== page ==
Money and power have only grudgingly yielded to the democratic agenda

Opinion: With the disappearance of communism, the way was clear for an attack on the equality that had been achieved

Monte Carlo, “a sunny place for shady people”: interventions on behalf of the wealthy and privileged are becoming more and more confident

Monte Carlo, “a sunny place for shady people”: interventions on behalf of the wealthy and privileged are becoming more and more confident


Democracy is born free but everywhere in chains, as Rousseau nearly said. In truth all democracies are creatures of past struggles, amalgams of old power structures and pervasive cultural influences – with “freedom!” taped unsteadily on top.

Entirely new beginnings are rarely possible (the failure of France, 1789) or, if they are achieved, desirable (Russia, 1917; North Korea today). The postwar axis powers (Germany, Italy, Japan) enjoy a democracy defined by their defeat, while the free nations of post-1989 Europe have too easily become platforms for ancient hatreds. Even Ireland’s democracy – achieved by revolution for sure – was from the start shaped by its former colonial master, its newly ascendant church and the hotheads whose reckless (but successful) revolutionary gamble turned them, their families and the parties they founded into republican aristocracy.

Democracy, therefore, did not explode onto the world in the 20th century – it crept in, and critically only after power and wealth had tamed this dangerous beast of popular suffrage. The whip has been war and the fear of war. Universal mass suffrage has invariably been accompanied by emergency laws justified by conflict, which have then been “normalised” in peacetime and successfully mobilised to resist radical challenges to pre-existing structures of inequality.

Growing out of the first World War, democracy in Britain has of course improved the lot of the many but it has also never been without the means of destroying radical political opinion, via police brutality, prosecutions for sedition and the partisan deployment of common law executive powers.

What Jack London called the “iron heel” has been evident in the US as well, in the Red Scare of the 1920s and the McCarthyism of the 50s. The United Nations largely gives states licence to do what they will within their borders, and even the European Convention on Human Rights allows governments to deal robustly with truly destabilising dissent. Freedom has always had its limits. Who is to say that this tamed democracy was not the best that the real world (rather than one of abstract purity) could offer during the short 20th century? Combining a conscious drift towards equality with an unrelenting hostility towards those who would move at revolutionary speed if they could (Communists), the postwar Western world gradually came to take armed social democracy for granted. This was always a contingent democratic story, however. When the facts changed with the weakening and then collapse of the Soviet Union, the shape of democracy changed with them.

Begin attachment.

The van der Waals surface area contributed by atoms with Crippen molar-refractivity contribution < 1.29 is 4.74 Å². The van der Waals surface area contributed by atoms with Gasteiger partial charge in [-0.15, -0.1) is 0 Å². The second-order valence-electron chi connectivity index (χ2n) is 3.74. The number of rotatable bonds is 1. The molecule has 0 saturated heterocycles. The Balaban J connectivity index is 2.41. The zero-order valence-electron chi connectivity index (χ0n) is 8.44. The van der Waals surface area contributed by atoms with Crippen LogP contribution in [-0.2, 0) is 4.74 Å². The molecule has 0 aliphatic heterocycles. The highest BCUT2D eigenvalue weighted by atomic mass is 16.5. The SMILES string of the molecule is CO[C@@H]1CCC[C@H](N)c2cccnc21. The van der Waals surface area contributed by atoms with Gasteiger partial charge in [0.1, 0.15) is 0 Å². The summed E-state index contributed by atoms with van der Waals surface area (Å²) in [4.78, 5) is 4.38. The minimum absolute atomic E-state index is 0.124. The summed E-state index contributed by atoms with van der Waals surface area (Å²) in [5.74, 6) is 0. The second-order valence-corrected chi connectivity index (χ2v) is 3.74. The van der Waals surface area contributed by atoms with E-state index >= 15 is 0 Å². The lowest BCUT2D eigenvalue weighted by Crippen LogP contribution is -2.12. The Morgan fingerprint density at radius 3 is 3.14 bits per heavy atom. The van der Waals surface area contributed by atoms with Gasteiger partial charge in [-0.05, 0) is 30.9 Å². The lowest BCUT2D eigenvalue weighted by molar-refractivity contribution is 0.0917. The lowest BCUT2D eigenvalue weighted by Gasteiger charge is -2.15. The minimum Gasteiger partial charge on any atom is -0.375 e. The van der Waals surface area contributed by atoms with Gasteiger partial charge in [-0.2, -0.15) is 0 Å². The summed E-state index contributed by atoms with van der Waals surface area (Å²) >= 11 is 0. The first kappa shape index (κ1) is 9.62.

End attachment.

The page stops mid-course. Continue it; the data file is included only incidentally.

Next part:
Fear of revolution

Wealth and money-driven power may have survived the democratic era pretty well in most places but reactionary forces have never entirely reconciled themselves to the modest egalitarian concessions required to make even tamed democracy sustainable. With the Soviet threat gone, the field was clear for a frontal assault on the social justice that had been brokered by fear of revolution. Freedom became what markets delivered, not what humans aspired to. A new imperialism (“humanitarian intervention”) generated opportunities for freedom (aka the market) while dazzling the populace with the patriotism of war. Al-Qaeda’s exhibitionist violence kept fear at the front of “democratic” debate, using up space that might have been deployed to swing the political conversation more towards equality and justice.

The structures of international capital, created largely outside democratic control after 1945, became increasingly confident in their global interventions on behalf of wealth and privilege. Social democratic forces have buckled before the assault, their arguments about solidarity, trade unions and co-operation seeming quaint and out-of-date. The democratic left did not realise until too late how much of its apparent power had been down to fear of Soviet-style revolution.

True, national democracy survives, but in a hollow way, mocking the ambition that each term used to signal. It is this mismatch – between claim and reality – that explains the perpetual anger (discussed last week) of our current politics, both in old and new democracies. Wealth has no intention of forgoing either term: they are useful illusions under which to rework the world to reflect the pre-democratic “Gilded Age” arrangements of opulence within, police guards and gated communities without and all under cover of a supposed democratic will, but one now damaged almost beyond repair by the pre- and anti-democratic forces ranged against it. How can this be challenged? I turn to this question next week. This is the second in a series of four linked columns on the subject of democracy and accountability

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